Tribe can't find runs to support Westbrook
Three runs allowed enough vs. Tigers' stingy Maroth
CLEVELAND -- Jody Gerut didn't necessarily gush about Tigers left-hander Mike Maroth, but Gerut did give the man his due.
"Guy's like Maroth, they're gonna live and die by the amount of mistakes that they make," Gerut said Tuesday night. "And he didn't make hardly any."
In two sentences, Gerut summed up what turned out to be a disappointing night for the Indians. They came face to face with the soft-tossing Maroth, and he won that matchup, handing the Tribe a 3-2 loss to the Tigers at Jacobs Field.
For in beating the Indians, Maroth tied them up in knots from his first pitch to his last. He went 6 2/3 innings, gave up four hits and one run.
"He didn't throw anything straight," said manager Eric Wedge, marveling at Maroth's work. "He threw a couple of different changeups; he's cut the ball a little bit. You really never saw two pitches the same speed.
"He was effective against us."
So effective that the one run that Maroth, who is 5-0 with a 2.21 ERA in his last six starts against the Tribe, allowed came on a rare mistake that he made to Aaron Boone in the bottom of the third inning.
All Boone's homer did was chip into what was then a 3-0 lead, which the Tigers built off right-hander Jake Westbrook in the top of the third.
Until the third, Westbrook had shown how to plow through an outing when his best stuff was somewhere else. He piled up a pitch count that had him at close to 50 as he started the inning.
"I threw a lot of pitches early, and it set the tone for the day," Westbrook said. "But I battled. I battled with what I had."
He found himself in his fiercest battle in the third. The inning opened when he gave up a single to Placido Polanco and a double to Carlos Guillen, putting Tigers on second and third with the heart of their order coming to the plate.
"I threw a pretty good pitch to Guillen," Westbrook said. "He did a good job of getting a base hit.
Westbrook got Craig Shelton to ground out to short, though Polanco scored on that play. It wouldn't have mattered if he hadn't, because Polanco would have scored along with Guillen on Magglio Ordonez's homer.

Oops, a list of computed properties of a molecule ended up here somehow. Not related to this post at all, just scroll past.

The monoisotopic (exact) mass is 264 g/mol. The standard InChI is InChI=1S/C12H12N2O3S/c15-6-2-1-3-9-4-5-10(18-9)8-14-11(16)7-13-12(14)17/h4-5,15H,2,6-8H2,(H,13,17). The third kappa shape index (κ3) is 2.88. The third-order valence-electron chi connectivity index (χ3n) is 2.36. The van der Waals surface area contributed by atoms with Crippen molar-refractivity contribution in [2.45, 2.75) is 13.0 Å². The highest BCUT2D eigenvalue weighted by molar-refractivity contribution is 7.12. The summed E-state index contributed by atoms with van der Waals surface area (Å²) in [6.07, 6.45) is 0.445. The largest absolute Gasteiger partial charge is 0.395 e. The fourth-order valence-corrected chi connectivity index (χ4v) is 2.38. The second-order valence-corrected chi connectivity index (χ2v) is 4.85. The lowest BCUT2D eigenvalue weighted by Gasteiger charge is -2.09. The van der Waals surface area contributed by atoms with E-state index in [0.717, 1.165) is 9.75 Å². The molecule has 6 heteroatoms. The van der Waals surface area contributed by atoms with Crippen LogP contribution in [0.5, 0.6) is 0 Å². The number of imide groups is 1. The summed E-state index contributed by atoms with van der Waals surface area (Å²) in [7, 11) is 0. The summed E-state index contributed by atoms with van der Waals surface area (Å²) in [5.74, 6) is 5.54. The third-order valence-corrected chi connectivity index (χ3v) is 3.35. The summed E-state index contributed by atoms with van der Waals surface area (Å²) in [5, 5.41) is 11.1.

It gave the Tigers a 3-0 lead, which Maroth (6-9, 4.07 ERA) made look insurmountable. From that three-run deficit, the only thing Westbrook could hope to do was to keep it from growing larger.
And he did. He held the Tigers scoreless before leaving after five innings.
"Anytime you throw over 100 pitches in five innings, obviously you've worked pretty hard," Wedge said of Westbrook, who threw 103 pitches. "But he still gave us a chance to win this ballgame.
"He still only gave up three runs."
And Westbrook's successors didn't give up any runs at all. Right-hander Fernando Cabrera, fresh from the Triple-A Buffalo roster, worked a scoreless sixth, seventh and eighth, and right-hander David Riske worked a scoreless ninth.
Yet their work left the Indians with a deficit to make up, and Maroth wasn't making that an easy task, Gerut said.
"When you establish the corners like he did and you start to get those calls that aren't good pitches to hit and are borderline strikes, that's how guys like that stay in the league," he said of Maroth.
He kept the Indians in a tight grip. They had one or two chances to push across runs, but each opportunity to score fell short.
But in looking at this ballgame through a broader lens, the Tribe lost because Westbrook (6-10, 4.51 ERA) gave up a few too many runs against a pitcher who gave up so few.
"Three runs, it's not a whole bunch," he said with a shrug. "But it was enough tonight."
Justice B. Hill is a reporter for MLB.com. This story was not subject to the approval of Major League Baseball or its clubs.